JF Ptak Science Books LLC Post #127
This is one of the earliest images of the quintessential American frontier dwelling, the simple log house. The engraving. “The American Log House”, was published in Georges Henri Victor Collot’s masterpiece of post-Revolutionary America, the exceptionally rare A Journey in North America, Containing a Survey of the Countries Watered by the Mississippi, Ohio, Missouri, and Other Affluing Rivers, and was published in 1826, although the work itself was completed just before the end of the eighteenth century. This cabin, built undoubtedly in the Ohio Valley at the edge of the American frontier in the 1790’s, shows a small cleared space among the spruce, a woman standing in the doorway holding a broom, looking not too terribly much at home, and more lonely, vulnerable, than anything else. She fills up the doorway, which I imagine wasn’t more than 65 inches high, and we can iterate that the house was pretty small: 60 or so square feet by my reckoning. In the yard is a kettle and a small structure which I guess may be for a little Dutch Oven. It is a lovely, simple, evocative image that just looks terribly “American”.
There is another, beautiful, achingly simple, drawing of two log cabins by a child, and done around 1830. I absolutely adore antiquarian manuscript artwork of children. The observations are pure and simple, and reminds me of what my children draw, except of course for the subject matter. The work of children from 125 years or more ago
is really quite difficult to find: the writing and practice material of choice was in general absolutely ephemeral, taking place on a chalk board to save on paper and writing implements, as paper was far more expensive pre-1850 than it is today. To further complicate things a family would have to actually save the art for four generations so that one could find it today, which is asking a lot from your family. Most of the time the surviving artwork comes in two ways: in the form of a notebook, which has survived through the years intact; and as incidental artwork jotted down on the free end papers in textbooks. In any event, the art is hard to find.
The drawing has two elements: the first shows a man approaching a house, an dis titled “Old Tyler”; to its right and on it side is the glorious image, “Log House”, complete with a flag on a flagpole and a little aphorism:
Set on my log
And take some cider”.
This is just simple a super bit of naïve childhood Americana.
Georges Henri Victor Collot. A Journey in North America, Containing a
Survey of the Countries Watered by the Mississippi, Ohio, Missouri, and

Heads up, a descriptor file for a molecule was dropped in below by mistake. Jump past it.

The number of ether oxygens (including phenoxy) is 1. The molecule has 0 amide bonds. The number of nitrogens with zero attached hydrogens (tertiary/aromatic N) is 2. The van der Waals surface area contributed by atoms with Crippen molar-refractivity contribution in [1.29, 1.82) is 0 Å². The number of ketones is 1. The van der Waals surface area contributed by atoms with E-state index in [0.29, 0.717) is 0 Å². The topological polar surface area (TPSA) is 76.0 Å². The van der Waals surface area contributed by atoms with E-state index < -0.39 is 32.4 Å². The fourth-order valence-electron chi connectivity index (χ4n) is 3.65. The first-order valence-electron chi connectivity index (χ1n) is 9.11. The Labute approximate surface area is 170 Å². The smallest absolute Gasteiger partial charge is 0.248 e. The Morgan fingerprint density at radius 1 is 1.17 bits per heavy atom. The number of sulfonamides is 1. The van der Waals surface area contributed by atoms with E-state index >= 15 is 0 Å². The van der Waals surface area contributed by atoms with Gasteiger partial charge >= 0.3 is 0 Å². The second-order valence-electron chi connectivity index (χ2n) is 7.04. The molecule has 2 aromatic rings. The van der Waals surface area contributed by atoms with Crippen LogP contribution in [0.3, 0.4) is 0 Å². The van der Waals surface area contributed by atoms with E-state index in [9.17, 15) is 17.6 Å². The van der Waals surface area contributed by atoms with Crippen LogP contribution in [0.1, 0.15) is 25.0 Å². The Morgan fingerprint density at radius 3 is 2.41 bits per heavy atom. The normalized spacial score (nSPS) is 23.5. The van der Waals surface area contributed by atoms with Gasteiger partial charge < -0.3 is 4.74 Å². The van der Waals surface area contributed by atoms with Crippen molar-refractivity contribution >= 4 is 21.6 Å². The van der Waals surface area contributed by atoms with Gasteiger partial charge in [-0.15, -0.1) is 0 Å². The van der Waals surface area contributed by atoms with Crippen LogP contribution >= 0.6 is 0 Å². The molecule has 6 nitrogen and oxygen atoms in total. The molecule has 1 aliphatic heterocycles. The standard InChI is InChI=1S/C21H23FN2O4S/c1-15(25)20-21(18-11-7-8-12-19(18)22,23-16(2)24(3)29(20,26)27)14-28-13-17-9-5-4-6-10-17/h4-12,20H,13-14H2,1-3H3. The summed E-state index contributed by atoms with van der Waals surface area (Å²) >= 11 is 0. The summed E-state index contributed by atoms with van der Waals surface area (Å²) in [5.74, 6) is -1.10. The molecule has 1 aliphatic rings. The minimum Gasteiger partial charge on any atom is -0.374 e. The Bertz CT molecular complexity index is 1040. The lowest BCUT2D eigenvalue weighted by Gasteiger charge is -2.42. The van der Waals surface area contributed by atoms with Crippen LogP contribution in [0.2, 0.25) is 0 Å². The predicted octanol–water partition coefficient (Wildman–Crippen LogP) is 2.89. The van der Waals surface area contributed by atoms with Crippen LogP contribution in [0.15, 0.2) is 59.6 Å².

Other Affluing Rivers; with Exact Observations on the Course and
Soundings of These Rivers; and on the Towns, Villages, Hamlets and
Farms of That Part of the New-World; Followed by Philosophical,
Political, Military and Commercial Remarks and by a Projected Line of
Frontiers and General Limits. Illustrated by 36 Maps, Plans, Views, and
Background: “In 1796 the French General George Henri Victor Collot undertook a secret reconnaissance of what was then the United States' frontier. This region, along the Ohio and Mississippi Rivers, had been claimed by France until it was ceded under the Treaty of Paris, 1763. The French government was anxious to know whether American frontier could be incited to rebel, and then rejoined to the French Empire. ”Collot traveled from Pittsburgh down the Ohio to the Mississippi, up the Mississippi to the Missouri and Illinois Rivers, and then back down the Mississippi to New Orleans. During his journey, he constructed a large number of exceptionally fine manuscript maps and views of the region that he traversed. Many of these were groundbreaking, containing never before recorded information about a wilderness that was just beginning to undergo settlement. ”Collot's maps were engraved in Paris in 1804, but publication was suppressed due to Napoleon's sale of Louisiana to the United States the previous year. The sale ended any possibility that these regions could be acquired by France. As a result the plates were not printed until 1826, when they were issued in a limited number as Voyage dans l'Amerique Septentrionale. Copies were published with both French and English text. "A nineteenth-century bookseller called this work 'one of the most famous, most important, and rarest of all books of Mid-Western Explorations.' Its rarity is due to the deliberate destruction of all but three hundred French and one hundred English copies by the publisher, who had purchased the edition from Collot's estate, hoping to increase its value" (Cohen.) SOURCES: Phillips, Maps of America, p. 327. See Phillips, Atlases, 1214 & 1215; Cohen, Mapping the West, pp. 68-70. And more